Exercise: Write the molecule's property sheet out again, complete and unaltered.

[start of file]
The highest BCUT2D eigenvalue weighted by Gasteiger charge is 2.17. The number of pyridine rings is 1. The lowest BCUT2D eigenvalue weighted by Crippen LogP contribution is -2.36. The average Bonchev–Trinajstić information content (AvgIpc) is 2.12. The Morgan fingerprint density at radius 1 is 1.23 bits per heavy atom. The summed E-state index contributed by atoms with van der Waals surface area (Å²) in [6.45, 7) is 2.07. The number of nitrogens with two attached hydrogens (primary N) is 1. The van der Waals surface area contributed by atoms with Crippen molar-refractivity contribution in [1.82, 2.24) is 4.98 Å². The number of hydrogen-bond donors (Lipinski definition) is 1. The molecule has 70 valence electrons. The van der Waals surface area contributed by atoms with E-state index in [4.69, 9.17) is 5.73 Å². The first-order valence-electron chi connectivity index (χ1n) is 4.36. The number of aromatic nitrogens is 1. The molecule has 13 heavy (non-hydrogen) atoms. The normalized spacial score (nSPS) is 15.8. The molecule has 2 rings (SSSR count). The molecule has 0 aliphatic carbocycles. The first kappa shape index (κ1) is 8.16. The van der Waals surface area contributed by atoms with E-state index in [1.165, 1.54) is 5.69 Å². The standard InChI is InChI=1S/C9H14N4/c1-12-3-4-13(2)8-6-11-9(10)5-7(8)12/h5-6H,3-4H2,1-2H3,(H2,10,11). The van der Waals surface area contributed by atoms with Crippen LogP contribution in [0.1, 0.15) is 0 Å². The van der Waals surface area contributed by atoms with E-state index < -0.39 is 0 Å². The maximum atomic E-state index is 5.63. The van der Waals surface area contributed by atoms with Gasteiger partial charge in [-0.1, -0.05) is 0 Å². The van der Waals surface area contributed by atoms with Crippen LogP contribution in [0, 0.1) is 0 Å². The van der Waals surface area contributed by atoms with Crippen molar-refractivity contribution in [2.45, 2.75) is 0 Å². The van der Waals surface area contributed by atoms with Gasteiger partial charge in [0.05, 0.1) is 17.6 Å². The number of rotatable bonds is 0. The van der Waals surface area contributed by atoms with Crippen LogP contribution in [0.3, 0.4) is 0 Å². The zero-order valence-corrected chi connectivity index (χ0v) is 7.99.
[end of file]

The highest BCUT2D eigenvalue weighted by Gasteiger charge is 2.17. The number of pyridine rings is 1. The lowest BCUT2D eigenvalue weighted by Crippen LogP contribution is -2.36. The average Bonchev–Trinajstić information content (AvgIpc) is 2.12. The Morgan fingerprint density at radius 1 is 1.23 bits per heavy atom. The summed E-state index contributed by atoms with van der Waals surface area (Å²) in [6.45, 7) is 2.07. The number of nitrogens with two attached hydrogens (primary N) is 1. The van der Waals surface area contributed by atoms with Crippen molar-refractivity contribution in [1.82, 2.24) is 4.98 Å². The number of hydrogen-bond donors (Lipinski definition) is 1. The molecule has 70 valence electrons. The van der Waals surface area contributed by atoms with E-state index in [4.69, 9.17) is 5.73 Å². The first-order valence-electron chi connectivity index (χ1n) is 4.36. The number of aromatic nitrogens is 1. The molecule has 13 heavy (non-hydrogen) atoms. The normalized spacial score (nSPS) is 15.8. The molecule has 2 rings (SSSR count). The molecule has 0 aliphatic carbocycles. The first kappa shape index (κ1) is 8.16. The van der Waals surface area contributed by atoms with E-state index in [1.165, 1.54) is 5.69 Å². The standard InChI is InChI=1S/C9H14N4/c1-12-3-4-13(2)8-6-11-9(10)5-7(8)12/h5-6H,3-4H2,1-2H3,(H2,10,11). The van der Waals surface area contributed by atoms with Crippen LogP contribution in [0.1, 0.15) is 0 Å². The van der Waals surface area contributed by atoms with E-state index < -0.39 is 0 Å². The maximum atomic E-state index is 5.63. The van der Waals surface area contributed by atoms with Gasteiger partial charge in [-0.1, -0.05) is 0 Å². The van der Waals surface area contributed by atoms with Crippen LogP contribution in [0, 0.1) is 0 Å². The van der Waals surface area contributed by atoms with Crippen molar-refractivity contribution in [2.45, 2.75) is 0 Å². The van der Waals surface area contributed by atoms with Gasteiger partial charge in [0.05, 0.1) is 17.6 Å². The number of rotatable bonds is 0. The van der Waals surface area contributed by atoms with Crippen LogP contribution in [0.3, 0.4) is 0 Å². The zero-order valence-corrected chi connectivity index (χ0v) is 7.99.